World Bulletin / News Desk
Thirteen Moroccan migrants held in a reception centre in Rome for more than two months have sewed their mouths shut in protest at the length of their detention, police and campaigners said on Sunday.
Italy has struggled to absorb thousands of immigrants in recent years, many of them fleeing the civil war inSyria and travelling through North Africa to the Mediterranean island of Lampedusa on flimsy boats. More than 40,000 arrived last year.
The issue has become a political battleground. Rights groups have complained about the conditions in centres while the anti-immigration Northern League has attacked the government, saying it was being too generous to new arrivals, especially at a time of recession.
The thirteen, who arrived in October and were taken to the Ponte Galeria centre the following month, sewed their mouths shut on Saturday night, repeating a protest they staged at the end of last year, said police.
"They've been left in complete uncertainty, no-one has explained anything to them," said Gabriella Guido, spokeswoman for LasciateCIEntrare, a protest group set up to highlight the tough conditions in the migrant reception centres.
Guido, who spoke to the men late on Saturday, said there was a tense climate in the centres, which were only designed for short stays. "They are under stress, angry and they've lost faith. This is the only form of protest they have."
"It's one thing if you have to put up with it for a month or so, it's very different when it's eight, nine months without any sign of when it's going to end," she added.
Their earlier demonstration coincided with a video released online showing migrants standing naked in the cold while they were sprayed for scabies.
Campaigners say most migrants want to go to other European countries but can find themselves stuck in limbo in Italy.
On Sunday, Northern League Senator Massimo Bitonci said the migrants were being treated over generously in comparison with Italians struggling in the recession.
"In a country where there are no resources you wonder what services the interior minister has had to cut to provide this benefit to the migrants," he said in a statement.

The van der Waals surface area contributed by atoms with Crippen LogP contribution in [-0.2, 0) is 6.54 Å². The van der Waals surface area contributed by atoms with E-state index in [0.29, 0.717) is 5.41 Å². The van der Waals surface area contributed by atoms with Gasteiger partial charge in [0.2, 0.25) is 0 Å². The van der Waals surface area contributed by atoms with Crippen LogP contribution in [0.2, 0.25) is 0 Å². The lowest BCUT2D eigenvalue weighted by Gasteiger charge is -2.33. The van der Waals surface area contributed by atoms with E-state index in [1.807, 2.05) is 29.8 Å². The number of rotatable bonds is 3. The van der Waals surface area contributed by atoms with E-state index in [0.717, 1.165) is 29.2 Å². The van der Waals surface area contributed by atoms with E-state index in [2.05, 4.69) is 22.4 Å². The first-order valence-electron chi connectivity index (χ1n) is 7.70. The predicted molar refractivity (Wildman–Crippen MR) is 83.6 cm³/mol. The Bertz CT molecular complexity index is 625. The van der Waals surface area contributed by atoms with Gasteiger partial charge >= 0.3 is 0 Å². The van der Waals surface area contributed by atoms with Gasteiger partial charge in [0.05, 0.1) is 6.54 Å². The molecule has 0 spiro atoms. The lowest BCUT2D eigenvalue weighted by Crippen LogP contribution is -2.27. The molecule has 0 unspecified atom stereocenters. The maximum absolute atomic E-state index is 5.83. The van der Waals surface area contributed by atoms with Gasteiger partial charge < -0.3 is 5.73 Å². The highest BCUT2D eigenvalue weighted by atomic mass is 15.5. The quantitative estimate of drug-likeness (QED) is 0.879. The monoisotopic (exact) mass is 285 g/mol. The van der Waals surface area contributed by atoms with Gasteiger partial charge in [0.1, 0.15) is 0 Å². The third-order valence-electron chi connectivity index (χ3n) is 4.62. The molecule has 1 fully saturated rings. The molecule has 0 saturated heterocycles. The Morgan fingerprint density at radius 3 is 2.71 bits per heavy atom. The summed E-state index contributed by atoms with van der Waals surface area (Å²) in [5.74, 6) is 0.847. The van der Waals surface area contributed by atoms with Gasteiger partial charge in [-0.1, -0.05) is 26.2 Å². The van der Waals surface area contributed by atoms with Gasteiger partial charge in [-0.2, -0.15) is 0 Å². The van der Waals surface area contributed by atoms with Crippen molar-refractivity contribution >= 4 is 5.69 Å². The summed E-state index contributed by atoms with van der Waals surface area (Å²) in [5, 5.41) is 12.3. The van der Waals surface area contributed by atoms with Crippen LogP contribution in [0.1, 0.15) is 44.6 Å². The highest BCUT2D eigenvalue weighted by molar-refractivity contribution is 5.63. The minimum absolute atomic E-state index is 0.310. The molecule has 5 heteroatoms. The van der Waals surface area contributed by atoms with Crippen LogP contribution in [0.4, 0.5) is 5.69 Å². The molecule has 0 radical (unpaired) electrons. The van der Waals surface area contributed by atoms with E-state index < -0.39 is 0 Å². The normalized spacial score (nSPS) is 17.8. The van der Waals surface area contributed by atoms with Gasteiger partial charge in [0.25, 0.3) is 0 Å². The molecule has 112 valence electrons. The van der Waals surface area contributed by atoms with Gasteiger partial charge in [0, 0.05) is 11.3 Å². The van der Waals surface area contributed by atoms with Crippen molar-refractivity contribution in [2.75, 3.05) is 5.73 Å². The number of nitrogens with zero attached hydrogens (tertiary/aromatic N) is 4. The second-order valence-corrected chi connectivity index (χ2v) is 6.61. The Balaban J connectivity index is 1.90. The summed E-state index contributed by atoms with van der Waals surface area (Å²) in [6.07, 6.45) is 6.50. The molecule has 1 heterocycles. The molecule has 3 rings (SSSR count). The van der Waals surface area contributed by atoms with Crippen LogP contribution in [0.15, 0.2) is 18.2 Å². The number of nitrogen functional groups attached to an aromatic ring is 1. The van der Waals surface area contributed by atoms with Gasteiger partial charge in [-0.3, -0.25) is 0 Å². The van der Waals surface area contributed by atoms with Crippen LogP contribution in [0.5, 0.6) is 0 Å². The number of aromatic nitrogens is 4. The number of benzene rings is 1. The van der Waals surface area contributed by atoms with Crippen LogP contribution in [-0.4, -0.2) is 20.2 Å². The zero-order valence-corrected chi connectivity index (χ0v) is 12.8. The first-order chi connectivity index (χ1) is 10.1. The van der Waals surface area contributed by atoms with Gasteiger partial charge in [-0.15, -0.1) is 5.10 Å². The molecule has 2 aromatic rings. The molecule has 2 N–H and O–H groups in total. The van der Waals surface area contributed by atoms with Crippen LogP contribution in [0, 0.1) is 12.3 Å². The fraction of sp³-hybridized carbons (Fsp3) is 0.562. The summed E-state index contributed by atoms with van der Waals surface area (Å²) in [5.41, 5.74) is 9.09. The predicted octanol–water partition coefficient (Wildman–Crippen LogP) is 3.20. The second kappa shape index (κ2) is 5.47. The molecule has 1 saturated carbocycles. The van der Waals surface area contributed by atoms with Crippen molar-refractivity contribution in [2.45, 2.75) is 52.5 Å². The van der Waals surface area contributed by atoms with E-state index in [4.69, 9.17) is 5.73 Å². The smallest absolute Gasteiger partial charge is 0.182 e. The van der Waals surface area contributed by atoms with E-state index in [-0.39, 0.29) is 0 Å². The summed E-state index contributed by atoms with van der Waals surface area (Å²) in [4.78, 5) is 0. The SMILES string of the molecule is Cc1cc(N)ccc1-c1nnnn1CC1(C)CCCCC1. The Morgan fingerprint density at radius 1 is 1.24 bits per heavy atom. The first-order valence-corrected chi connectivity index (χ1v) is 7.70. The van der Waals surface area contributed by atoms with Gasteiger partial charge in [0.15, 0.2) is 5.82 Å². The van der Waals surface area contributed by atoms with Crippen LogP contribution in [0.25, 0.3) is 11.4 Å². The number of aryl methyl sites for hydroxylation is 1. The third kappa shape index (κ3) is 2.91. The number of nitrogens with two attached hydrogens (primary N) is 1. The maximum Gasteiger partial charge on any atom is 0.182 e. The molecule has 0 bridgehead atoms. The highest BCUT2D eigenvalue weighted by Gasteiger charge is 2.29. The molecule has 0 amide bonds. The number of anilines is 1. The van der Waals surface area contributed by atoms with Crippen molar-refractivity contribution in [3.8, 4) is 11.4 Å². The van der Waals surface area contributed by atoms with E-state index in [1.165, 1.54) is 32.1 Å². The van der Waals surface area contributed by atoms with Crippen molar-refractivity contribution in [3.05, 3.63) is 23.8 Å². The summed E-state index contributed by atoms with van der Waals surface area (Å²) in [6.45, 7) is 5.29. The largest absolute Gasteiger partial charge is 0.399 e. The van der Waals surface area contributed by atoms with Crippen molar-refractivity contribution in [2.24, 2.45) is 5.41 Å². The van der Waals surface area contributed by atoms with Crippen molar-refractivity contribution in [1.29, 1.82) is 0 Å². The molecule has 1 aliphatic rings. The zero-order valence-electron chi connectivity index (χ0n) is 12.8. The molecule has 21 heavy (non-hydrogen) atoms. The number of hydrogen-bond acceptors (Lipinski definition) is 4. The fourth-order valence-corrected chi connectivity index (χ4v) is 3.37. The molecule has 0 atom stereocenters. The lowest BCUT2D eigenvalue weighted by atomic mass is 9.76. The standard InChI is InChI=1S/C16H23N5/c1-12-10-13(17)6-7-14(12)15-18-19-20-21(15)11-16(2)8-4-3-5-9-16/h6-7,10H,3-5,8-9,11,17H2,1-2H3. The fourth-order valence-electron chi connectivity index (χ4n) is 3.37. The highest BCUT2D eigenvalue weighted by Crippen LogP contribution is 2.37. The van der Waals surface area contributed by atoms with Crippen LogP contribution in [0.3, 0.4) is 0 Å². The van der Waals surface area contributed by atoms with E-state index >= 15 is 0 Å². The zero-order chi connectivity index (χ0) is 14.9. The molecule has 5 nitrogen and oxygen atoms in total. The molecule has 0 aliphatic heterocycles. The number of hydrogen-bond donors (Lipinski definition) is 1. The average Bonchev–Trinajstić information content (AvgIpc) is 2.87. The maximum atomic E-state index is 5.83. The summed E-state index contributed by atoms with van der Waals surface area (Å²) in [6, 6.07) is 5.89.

His groups has opposed moves by the coalition government of Prime Minister Enrico Letta to lift criminal penalties on people caught entering the country without authorization.
He and Merkel had sent a joint message of condolence to the families of those killed in the Monday attack during a concert by US pop star Ariana Grande, he added.
Speaking ahead of her departure for a NATO summit in Brussels, May said she would "make clear to President (Donald) Trump that intelligence which is shared between our law enforcement agencies must remain secure".
One woman arrested by armed police on Wednesday was released a few hours later without charge, leaving 10 men still in custody Thursday, including suspected killer Salman Abedi's father and brother in Libya.
Police said they were serving warrants linked to unrelated criminal investigations when they came under gunfire at the Santa Lucia farming estate, some 860 kilometers (530 miles) from Belem, capital of Para state.
28-member alliance pledges more intelligence support in the fight against ISIL, but rules out combat role
Trump faced protests on his arrival in Brussels, but he is getting a red-carpet welcome from Western allies eager to persuade him that his earlier criticisms of them were misplaced.
Leaks by US officials to media ‘arrogant, wrong and disrespectful to Greater Manchester’, mayor says
The huge social network said that the new design will offer a "carousel" with a variety of websites.
"Trump not welcome" said banners waved by the crowd, which police said numbered around 9,000. Organisers put the size of the demonstration at 12,000.
Prime Minister Bohuslav Sobotka had demanded the sacking of Andrej Babis, the billionaire founder of the sprawling Agrofert conglomerate, accusing him of tax evasion and multiple conflicts of interest.
Attorney general Luisa Ortega said in a public speech that 55 people have been killed so far in the unrest: 52 civilians and three police.
Corruption was widespread under longtime president Zine El Abidine Ben Ali, who was ousted in a 2011 uprising, and has remained endemic since.
Rudd complained to the US Department of Homeland Security and other intelligence branches about leaks to US media of details of the probe into the deadly Monday attack and the bomber's identity that had not yet been made public.
"They are implicated in affairs of corruption and suspected of plotting against state security through incitement and alleged financing of the protest movements in Tataouine and other regions," he said.
North African country typically prone to sandstorms during onset of spring
Balkan state to join alliance at Thursday's summit amid Russian criticisms